Looped Fabric

New article on the history of the autoharp

I am pleased to announce that my article “Northern European Contributions to the Development of the Autoharp” will appear in the next issue of The Galpin Society Journal, Vol. 76 (2023). As noted in an earlier post, that is where my first research article was published fully fifty years ago and I contributed to the journal regularly for a long while thereafter. Readers of this blog who are interested in the history of musical instruments but unfamiliar with that publication will find it worthwhile to visit the website of The Galpin Society.

Here is the abstract of the forthcoming article.

Several means for simplifying the playing technique of the concert zither were devised during the latter decades of the nineteenth century, some significantly changing its physical design. The autoharp has its roots in that process and was greeted by the zither establishment with particular scepticism. It was a popular success notwithstanding and numerous patented variations on its definitive system of damping bars appeared in rapid succession. There are blurred lines between original invention and plagiarism, and assigning priority for the seminal innovation is itself problematic. The contending instrument makers were Charles Friedrich Zimmermann and Karl August Gütter. Both were born and trained in Germany but Zimmermann subsequently relocated to the US and became a naturalized citizen. They appear to have tracked each other’s work closely. This article reviews the basis for the uncertainty and attempts to clarify it. The persisting popularity of the autoharp in the US has diverted attention from European involvement in its development. Although Gütter’s initial role has been recognized, his engagement in the instrument’s subsequent development is less well known, as is that of other autoharp makers known only for their production. Swedish contributions are discussed as a case study in the broader northern European participation.

Readers of this notification who wish to receive a preliminary copy of the full text may request one via the following form. Please not redistribute the document in any manner. If you know someone who you believe might also be interested in a copy, please refer them to this blog post.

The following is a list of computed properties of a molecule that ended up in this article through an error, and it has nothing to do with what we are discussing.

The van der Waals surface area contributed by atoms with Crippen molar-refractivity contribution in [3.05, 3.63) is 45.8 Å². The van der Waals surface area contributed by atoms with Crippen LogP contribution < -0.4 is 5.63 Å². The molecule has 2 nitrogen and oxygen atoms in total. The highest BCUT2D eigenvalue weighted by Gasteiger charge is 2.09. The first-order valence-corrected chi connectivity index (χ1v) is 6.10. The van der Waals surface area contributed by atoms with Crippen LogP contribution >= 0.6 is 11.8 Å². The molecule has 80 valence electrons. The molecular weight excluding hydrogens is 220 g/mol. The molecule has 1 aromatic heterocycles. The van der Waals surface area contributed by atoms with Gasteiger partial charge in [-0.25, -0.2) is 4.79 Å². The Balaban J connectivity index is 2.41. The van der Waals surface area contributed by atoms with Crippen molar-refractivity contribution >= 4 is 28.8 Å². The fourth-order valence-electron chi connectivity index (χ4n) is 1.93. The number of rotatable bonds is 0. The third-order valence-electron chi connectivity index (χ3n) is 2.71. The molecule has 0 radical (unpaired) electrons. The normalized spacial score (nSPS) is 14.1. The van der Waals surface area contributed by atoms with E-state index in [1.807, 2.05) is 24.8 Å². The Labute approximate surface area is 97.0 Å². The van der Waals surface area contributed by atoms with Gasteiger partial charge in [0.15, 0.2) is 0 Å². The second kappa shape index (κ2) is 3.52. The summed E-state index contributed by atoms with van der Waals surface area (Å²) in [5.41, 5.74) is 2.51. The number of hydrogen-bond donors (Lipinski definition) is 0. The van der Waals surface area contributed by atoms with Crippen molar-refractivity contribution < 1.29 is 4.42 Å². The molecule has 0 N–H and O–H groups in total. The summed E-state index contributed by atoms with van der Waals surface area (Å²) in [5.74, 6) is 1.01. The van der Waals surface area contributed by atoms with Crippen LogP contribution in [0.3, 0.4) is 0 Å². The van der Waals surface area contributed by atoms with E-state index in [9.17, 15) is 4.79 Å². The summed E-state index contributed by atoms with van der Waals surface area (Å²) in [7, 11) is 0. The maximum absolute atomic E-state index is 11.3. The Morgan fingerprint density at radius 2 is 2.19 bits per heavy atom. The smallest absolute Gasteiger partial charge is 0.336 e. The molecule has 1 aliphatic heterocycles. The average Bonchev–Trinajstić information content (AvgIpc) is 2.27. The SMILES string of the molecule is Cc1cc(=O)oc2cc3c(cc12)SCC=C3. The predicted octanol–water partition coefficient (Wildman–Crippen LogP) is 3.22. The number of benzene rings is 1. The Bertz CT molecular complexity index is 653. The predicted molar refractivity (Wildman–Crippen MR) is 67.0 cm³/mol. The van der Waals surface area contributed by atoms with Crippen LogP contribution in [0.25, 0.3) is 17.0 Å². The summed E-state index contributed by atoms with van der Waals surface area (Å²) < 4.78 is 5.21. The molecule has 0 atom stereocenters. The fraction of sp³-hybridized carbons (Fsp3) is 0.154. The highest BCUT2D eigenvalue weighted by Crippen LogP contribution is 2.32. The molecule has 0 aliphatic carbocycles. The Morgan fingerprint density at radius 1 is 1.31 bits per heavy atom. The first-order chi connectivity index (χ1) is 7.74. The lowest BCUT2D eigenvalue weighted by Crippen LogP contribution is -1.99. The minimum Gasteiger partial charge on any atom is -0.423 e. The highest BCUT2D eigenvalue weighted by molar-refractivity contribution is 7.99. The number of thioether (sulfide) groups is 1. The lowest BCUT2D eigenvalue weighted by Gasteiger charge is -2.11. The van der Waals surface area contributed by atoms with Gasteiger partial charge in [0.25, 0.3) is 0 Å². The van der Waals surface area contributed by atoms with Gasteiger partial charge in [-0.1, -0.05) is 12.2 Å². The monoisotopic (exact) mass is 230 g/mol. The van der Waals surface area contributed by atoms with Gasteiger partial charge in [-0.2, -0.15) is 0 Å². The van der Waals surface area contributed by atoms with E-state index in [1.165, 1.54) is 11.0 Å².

Musical Instruments

Passing the bar exam


This post takes another look at the often blurry lines separating what are regarded as categorically distinct types of chord zithers. The focus this time is on variant forms of the autoharp that branched off before it had fully acquired its current identity. The baseline is an unmechanized zither with free strings only, tuned to a continuous scale that can be anything from single-key diatonic to fully chromatic.

It becomes an autoharp by the attachment of a battery of movable bars with damping pads — but there’s more to it. Adding that the pads on a given bar have to be arranged to mute the strings that don’t belonging to a specified chord still doesn’t cover everything. The lock bars now commonplace on two- and three-key diatonic autoharps mute strings that don’t belong to a specified scale, rather than chord. Systems that produce chords by pressing two bars simultaneously entail further variation, so it is also necessary to distinguish between one type of bar and another.

There are also instruments where the damping action is reversed, muting all strings until a bar is activated. Such arrangements are also scale-oriented, with a bar opening every instance of a given note, and typically present the player with a piano-type keyboard rather than one or more rows of buttons. However, both operate damper bars and the requisite additional qualifier is whether they cause strings to be muted — ‘additive action’ — or unmuted — ‘subtractive action.’

Instruments with additional devices that strike or pluck the strings, sometimes in elaborate hybrid configurations, are aggregated under the apt heading ‘gizmo’ harps. In terms of family relationships, they are cousins of the autoharp and don’t need to be weighed into any precise definition of it. However, plucking mechanisms appear side-by-side with damping mechanisms in early patents for instruments that are presented as autoharps and would otherwise be seen as such. The following closer look at them is intended to inform the discussion of how current notions of design specificity developed.

I’ll wade into it midstream with an illustration taken from a patent for a “Harp” applied for by John St. John on 11 December 1890 and issued as US Patent No. 463368 on 17 November 1891.

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Musical Instruments

The value of $50

One of the most widely known details about the history of the autoharp is that its name first appeared in a US patent issued to Charles Zimmerman in 1882. Seeing one mentioned in an advertisement in the 21 September 1884 issue of the St. Louis Globe-Democrat is therefore unsurprising.

E. W. Muller instructs on piano, guitar, mendiline, zither, auto-harp, singing, etc.: a lodging-room in exchange for instructions.

This also provides a concrete date by which the autoharp had come into circulation, pushing the generally accepted estimate back from 1885. There is a useful clue about the model that Muller owned, in the section headed “Criminal Notes” in the 16 February 1885 edition of the St. Louis Post Dispatch.

Frank Muller was jailed to-day on a charge of stealing an autoharp valued at $50, from Ernest W. Muller.

Assuming that it was made by Zimmermann, $50 is roughly what one might expect him to have charged for a handmade instrument of the design illustrated in his patent. We know that such things existed through a photograph of him playing one, in an article by Ivan Stiles in the Spring 1991 issue of the Autoharp Quarterly, titled “The True History of the Autoharp.” (However, a close look at that photo shows a bar arrangement that may differ from the one in the patent drawing.) Here is the patent illustration, flipped vertically for comparison with the following images.